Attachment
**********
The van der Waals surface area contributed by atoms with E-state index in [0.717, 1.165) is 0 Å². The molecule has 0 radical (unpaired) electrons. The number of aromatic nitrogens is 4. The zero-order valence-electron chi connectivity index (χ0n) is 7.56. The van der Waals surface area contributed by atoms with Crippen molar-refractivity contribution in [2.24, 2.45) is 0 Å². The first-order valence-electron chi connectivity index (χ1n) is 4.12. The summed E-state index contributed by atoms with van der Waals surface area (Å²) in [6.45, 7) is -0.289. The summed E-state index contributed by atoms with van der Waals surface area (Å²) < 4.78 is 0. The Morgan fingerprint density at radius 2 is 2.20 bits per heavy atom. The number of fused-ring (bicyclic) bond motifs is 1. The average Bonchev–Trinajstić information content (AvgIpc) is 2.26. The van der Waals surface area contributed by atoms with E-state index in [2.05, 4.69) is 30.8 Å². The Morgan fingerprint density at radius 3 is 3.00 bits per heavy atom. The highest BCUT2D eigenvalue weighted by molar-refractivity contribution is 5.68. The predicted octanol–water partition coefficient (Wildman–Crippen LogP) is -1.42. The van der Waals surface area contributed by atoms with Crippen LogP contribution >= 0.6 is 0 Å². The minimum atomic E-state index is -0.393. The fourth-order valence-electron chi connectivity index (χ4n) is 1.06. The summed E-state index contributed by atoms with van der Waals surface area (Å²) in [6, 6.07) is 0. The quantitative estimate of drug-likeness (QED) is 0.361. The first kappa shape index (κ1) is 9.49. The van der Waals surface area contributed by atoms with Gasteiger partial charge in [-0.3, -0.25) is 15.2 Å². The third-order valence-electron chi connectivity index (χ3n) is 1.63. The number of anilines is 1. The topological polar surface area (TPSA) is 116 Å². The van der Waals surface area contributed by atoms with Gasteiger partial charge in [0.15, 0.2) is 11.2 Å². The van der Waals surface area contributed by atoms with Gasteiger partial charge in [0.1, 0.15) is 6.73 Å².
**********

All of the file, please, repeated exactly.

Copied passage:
The van der Waals surface area contributed by atoms with E-state index in [0.717, 1.165) is 0 Å². The molecule has 0 radical (unpaired) electrons. The number of aromatic nitrogens is 4. The zero-order valence-electron chi connectivity index (χ0n) is 7.56. The van der Waals surface area contributed by atoms with Crippen molar-refractivity contribution in [2.24, 2.45) is 0 Å². The first-order valence-electron chi connectivity index (χ1n) is 4.12. The summed E-state index contributed by atoms with van der Waals surface area (Å²) in [6.45, 7) is -0.289. The summed E-state index contributed by atoms with van der Waals surface area (Å²) < 4.78 is 0. The Morgan fingerprint density at radius 2 is 2.20 bits per heavy atom. The number of fused-ring (bicyclic) bond motifs is 1. The average Bonchev–Trinajstić information content (AvgIpc) is 2.26. The van der Waals surface area contributed by atoms with E-state index in [2.05, 4.69) is 30.8 Å². The Morgan fingerprint density at radius 3 is 3.00 bits per heavy atom. The highest BCUT2D eigenvalue weighted by molar-refractivity contribution is 5.68. The predicted octanol–water partition coefficient (Wildman–Crippen LogP) is -1.42. The van der Waals surface area contributed by atoms with Crippen LogP contribution >= 0.6 is 0 Å². The minimum atomic E-state index is -0.393. The fourth-order valence-electron chi connectivity index (χ4n) is 1.06. The summed E-state index contributed by atoms with van der Waals surface area (Å²) in [6, 6.07) is 0. The quantitative estimate of drug-likeness (QED) is 0.361. The first kappa shape index (κ1) is 9.49. The van der Waals surface area contributed by atoms with Gasteiger partial charge in [-0.3, -0.25) is 15.2 Å². The third-order valence-electron chi connectivity index (χ3n) is 1.63. The number of anilines is 1. The topological polar surface area (TPSA) is 116 Å². The van der Waals surface area contributed by atoms with Gasteiger partial charge in [0.15, 0.2) is 11.2 Å². The van der Waals surface area contributed by atoms with Gasteiger partial charge in [0.1, 0.15) is 6.73 Å².